Practical life lessons for teens
YEAR 11 and 12 students in NSW will soon have access to a new Life Skills course aimed at helping them avoid the pitfalls of young adulthood.
The mandatory Life Ready Course will be in all government schools by the start of 2019, and covers practical skills such as financial responsibility including budgeting, consumer rights, purchasing online and responsibility for credit, debt and savings.
Figures released by the Australian Securities and Investments Commission in early July revealed Australians now have almost $45 billion outstanding in personal credit card debt, with approximately one-in-six Australians struggling to pay their bills.
“By being forewarned and forearmed with financial knowledge, we can help students plan responsible budgets and avoid personal debts that could keep them trapped well into their thirties,” NSW Education Minister Rob Stokes said.
Other program lessons include liberal democratic values, citizenship and voting, road safety, mental health, domestic violence, online gambling, substance abuse and volunteering.
Mr Stokes said instructions for safe travel overseas would also be part of the conversation, due to the popularity of celebrating schoolies abroad.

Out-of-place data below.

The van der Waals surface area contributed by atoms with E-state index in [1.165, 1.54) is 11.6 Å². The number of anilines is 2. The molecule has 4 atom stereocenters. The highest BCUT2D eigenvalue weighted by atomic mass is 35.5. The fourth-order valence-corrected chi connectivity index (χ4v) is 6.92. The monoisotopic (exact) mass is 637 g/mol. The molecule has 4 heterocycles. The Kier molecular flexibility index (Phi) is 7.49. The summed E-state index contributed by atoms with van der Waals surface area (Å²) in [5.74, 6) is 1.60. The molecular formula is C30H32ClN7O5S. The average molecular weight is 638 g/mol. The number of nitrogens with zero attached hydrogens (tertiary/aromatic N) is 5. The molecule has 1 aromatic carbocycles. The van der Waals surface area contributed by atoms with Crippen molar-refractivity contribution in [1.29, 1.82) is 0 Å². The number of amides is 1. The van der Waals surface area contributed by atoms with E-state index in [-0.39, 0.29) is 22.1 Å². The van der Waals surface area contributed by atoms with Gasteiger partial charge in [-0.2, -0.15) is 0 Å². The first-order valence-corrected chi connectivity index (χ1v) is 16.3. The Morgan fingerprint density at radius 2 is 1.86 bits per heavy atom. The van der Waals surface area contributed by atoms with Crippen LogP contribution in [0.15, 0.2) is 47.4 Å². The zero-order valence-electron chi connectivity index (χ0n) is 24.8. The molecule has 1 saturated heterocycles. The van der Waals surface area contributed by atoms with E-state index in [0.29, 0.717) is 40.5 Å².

“High school graduates are still teenagers. We have unfortunately seen too many times where being naïve while travelling abroad has had fatal consequences,” he said.
The program will be taught over a 25 hour period in senior years and aims to ensure secondary students are prepared for adulthood.
“I want to ensure that schools adequately prepare students not only for work and further study, but for the particular challenges they may face in the first few years after school,” Mr Stokes said.
“Life Ready is not about stressful assessments or hard work.
“It’s simply an opportunity to share with students some simple common sense lessons the rest of us were forced to learn through years of bad mistakes.”
It’s simply an opportunity to share with students some simple common sense lessons the rest of us were forced to learn through years of bad mistakes,” he said.
Schools will be able to tailor the content to suit their student cohort, learning needs and community context before the program kicks off next year.
The minister for Education Rob Stokes (right), discusses the new course with the principal of Condell Park High School, Susie Mobayed, and senior students.